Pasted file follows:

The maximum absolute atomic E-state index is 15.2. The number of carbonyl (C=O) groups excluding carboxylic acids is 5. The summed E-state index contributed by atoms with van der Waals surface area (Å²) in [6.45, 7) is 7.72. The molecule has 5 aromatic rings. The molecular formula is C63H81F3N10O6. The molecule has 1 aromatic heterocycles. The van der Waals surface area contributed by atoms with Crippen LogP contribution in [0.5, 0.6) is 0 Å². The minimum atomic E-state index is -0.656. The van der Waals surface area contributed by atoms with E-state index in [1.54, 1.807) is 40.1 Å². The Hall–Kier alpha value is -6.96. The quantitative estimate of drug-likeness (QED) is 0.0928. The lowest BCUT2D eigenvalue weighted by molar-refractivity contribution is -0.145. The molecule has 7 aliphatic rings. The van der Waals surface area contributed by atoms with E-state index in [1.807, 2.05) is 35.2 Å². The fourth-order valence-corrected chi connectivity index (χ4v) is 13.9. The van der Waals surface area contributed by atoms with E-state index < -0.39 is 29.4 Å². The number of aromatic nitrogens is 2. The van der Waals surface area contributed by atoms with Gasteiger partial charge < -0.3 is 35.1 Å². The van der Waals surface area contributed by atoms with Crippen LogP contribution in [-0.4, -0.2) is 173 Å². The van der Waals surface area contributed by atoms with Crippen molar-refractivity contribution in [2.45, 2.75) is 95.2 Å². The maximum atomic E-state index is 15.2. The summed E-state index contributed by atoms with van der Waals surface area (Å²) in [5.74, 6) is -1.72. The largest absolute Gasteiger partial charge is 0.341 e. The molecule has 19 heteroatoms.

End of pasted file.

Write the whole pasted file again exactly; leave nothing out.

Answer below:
The maximum absolute atomic E-state index is 15.2. The number of carbonyl (C=O) groups excluding carboxylic acids is 5. The summed E-state index contributed by atoms with van der Waals surface area (Å²) in [6.45, 7) is 7.72. The molecule has 5 aromatic rings. The molecular formula is C63H81F3N10O6. The molecule has 1 aromatic heterocycles. The van der Waals surface area contributed by atoms with Crippen LogP contribution in [0.5, 0.6) is 0 Å². The minimum atomic E-state index is -0.656. The van der Waals surface area contributed by atoms with E-state index in [1.54, 1.807) is 40.1 Å². The Hall–Kier alpha value is -6.96. The quantitative estimate of drug-likeness (QED) is 0.0928. The lowest BCUT2D eigenvalue weighted by molar-refractivity contribution is -0.145. The molecule has 7 aliphatic rings. The van der Waals surface area contributed by atoms with E-state index in [1.807, 2.05) is 35.2 Å². The fourth-order valence-corrected chi connectivity index (χ4v) is 13.9. The van der Waals surface area contributed by atoms with E-state index < -0.39 is 29.4 Å². The number of aromatic nitrogens is 2. The van der Waals surface area contributed by atoms with Gasteiger partial charge < -0.3 is 35.1 Å². The van der Waals surface area contributed by atoms with Crippen LogP contribution in [-0.4, -0.2) is 173 Å². The van der Waals surface area contributed by atoms with Crippen molar-refractivity contribution in [2.45, 2.75) is 95.2 Å². The maximum atomic E-state index is 15.2. The summed E-state index contributed by atoms with van der Waals surface area (Å²) in [5.74, 6) is -1.72. The largest absolute Gasteiger partial charge is 0.341 e. The molecule has 19 heteroatoms.